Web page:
Cash Flow Indicator Ratios: Operating Cash Flow/Sales Ratio
AAA
  1. Cash Flow Indicator Ratios: Introduction
  2. Cash Flow Indicator Ratios: Operating Cash Flow/Sales Ratio
  3. Cash Flow Indicator Ratios: Free Cash Flow/Operating Cash Flow Ratio
  4. Cash Flow Indicator Ratios: Cash Flow Coverage Ratios
  5. Cash Flow Indicator Ratios: Dividend Payout Ratio
Cash Flow Indicator Ratios: Operating Cash Flow/Sales Ratio

Cash Flow Indicator Ratios: Operating Cash Flow/Sales Ratio

By Richard Loth (Contact | Biography)

This ratio, which is expressed as a percentage, compares a company's operating cash flow to its net sales or revenues, which gives investors an idea of the company's ability to turn sales into cash.

It would be worrisome to see a company's sales grow without a parallel growth in operating cash flow. Positive and negative changes in a company's terms of sale and/or the collection experience of its accounts receivable will show up in this indicator.

Formula:


Components:

As of December 31, 2005, with amounts expressed in millions, Zimmer Holdings had net cash provided by operating activities of $878.2 (cash flow statement), and net sales of $3,286.1 (income statement). By dividing, the equation gives us an operating cash flow/sales ratio of 26.7%, or approximately 27 cents of operating cash flow in every sales dollar.

Variations:
None

Commentary:
The statement of cash flows has three distinct sections, each of which relates to an aspect of a company's cash flow activities - operations, investing and financing. In this ratio, we use the figure for operating cash flow, which is also variously described in financial reporting as simply "cash flow", "cash flow provided by operations", "cash flow from operating activities" and "net cash provided (used) by operating activities".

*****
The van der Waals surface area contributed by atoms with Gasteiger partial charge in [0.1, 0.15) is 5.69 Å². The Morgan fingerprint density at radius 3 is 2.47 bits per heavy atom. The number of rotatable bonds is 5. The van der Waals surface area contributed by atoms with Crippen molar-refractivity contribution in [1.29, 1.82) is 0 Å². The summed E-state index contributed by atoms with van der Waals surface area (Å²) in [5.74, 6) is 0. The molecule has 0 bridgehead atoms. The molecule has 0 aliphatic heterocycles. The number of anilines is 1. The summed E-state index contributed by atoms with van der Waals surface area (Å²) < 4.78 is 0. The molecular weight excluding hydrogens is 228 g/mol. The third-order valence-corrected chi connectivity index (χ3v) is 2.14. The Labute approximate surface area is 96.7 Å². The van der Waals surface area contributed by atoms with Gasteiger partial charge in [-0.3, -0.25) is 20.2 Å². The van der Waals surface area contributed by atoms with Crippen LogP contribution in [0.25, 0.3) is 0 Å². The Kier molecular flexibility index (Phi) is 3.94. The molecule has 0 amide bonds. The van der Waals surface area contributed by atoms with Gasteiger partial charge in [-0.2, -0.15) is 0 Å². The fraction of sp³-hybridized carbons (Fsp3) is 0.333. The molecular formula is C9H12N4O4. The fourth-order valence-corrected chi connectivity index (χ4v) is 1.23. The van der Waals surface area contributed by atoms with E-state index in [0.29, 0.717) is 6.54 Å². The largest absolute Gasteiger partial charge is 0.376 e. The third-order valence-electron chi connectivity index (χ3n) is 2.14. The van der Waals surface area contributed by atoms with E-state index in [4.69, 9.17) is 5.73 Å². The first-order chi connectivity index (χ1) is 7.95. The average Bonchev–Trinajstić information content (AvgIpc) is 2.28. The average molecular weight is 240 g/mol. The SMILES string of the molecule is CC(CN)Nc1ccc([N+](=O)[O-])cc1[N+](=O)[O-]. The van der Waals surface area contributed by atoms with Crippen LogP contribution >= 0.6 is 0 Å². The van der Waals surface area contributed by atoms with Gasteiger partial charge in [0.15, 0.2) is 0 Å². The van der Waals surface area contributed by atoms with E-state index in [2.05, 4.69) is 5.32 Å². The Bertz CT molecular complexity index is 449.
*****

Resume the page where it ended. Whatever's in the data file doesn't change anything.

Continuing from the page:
In the operating section of the cash flow statement, the net income figure is adjusted for non-cash charges and increases/decreases in the working capital items in a company's current assets and liabilities. This reconciliation results in an operating cash flow figure, the foremost source of a company's cash generation (which is internally generated by its operating activities).

The greater the amount of operating cash flow, the better. There is no standard guideline for the operating cash flow/sales ratio, but obviously, the ability to generate consistent and/or improving percentage comparisons are positive investment qualities. In the case of Zimmer Holdings, the past three years reflect a healthy consistency in this ratio of 26.0%, 28.9% and 26.7% for FY 2003, 2004 and 2005, respectively.

Cash Flow Indicator Ratios: Free Cash Flow/Operating Cash Flow Ratio

  1. Cash Flow Indicator Ratios: Introduction
  2. Cash Flow Indicator Ratios: Operating Cash Flow/Sales Ratio
  3. Cash Flow Indicator Ratios: Free Cash Flow/Operating Cash Flow Ratio
  4. Cash Flow Indicator Ratios: Cash Flow Coverage Ratios
  5. Cash Flow Indicator Ratios: Dividend Payout Ratio
Cash Flow Indicator Ratios: Operating Cash Flow/Sales Ratio
RELATED TERMS
  1. Appraised Equity Capital

    The excess of the market value of an asset over its book value. ...
  2. Asset Valuation Review (AVR)

    A process that establishes an estimate of the value of a failed ...
  3. Derived Investment Value (DIV)

    A valuation methodology used to calculate the present value of ...
  4. Deferred Tax Asset

    A deferred tax asset is an asset on a company's balance sheet ...
  5. Earnings Per Share - EPS

    The portion of a company's profit allocated to each outstanding ...
  6. Return On Investment - ROI

    A performance measure used to evaluate the efficiency of an investment ...
  1. Does gross profit account for sales returns?

    Discover how accountants record the return of a saleable item and how that might impact the gross profit for a firm, either ...
  2. What are the differences between amortization and impairment?

    Learn the differences between amortization and impairment as they relate to intangible assets held on a company's balance ...
  3. How is impairment loss calculated?

    Learn how companies re-evaluate their assets and compare them against book values to recognize impairment and why this strategy ...
  4. What does the current cost of living compare to 20 years ago?

    Find out how inflation has affected the dollar since 1994, and how the cost of living has changed above and beyond what can ...
comments powered by Disqus
Related Tutorials
  1. Industry Handbook
    Investing Basics

    Industry Handbook

  2. Investing For Safety and Income Tutorial
    Bonds & Fixed Income

    Investing For Safety and Income Tutorial

  3. Discounted Cash Flow Analysis
    Fundamental Analysis

    Discounted Cash Flow Analysis

  4. American Depositary Receipt Basics
    Economics

    American Depositary Receipt Basics

  5. Ratio Analysis Tutorial
    Fundamental Analysis

    Ratio Analysis Tutorial

Trading Center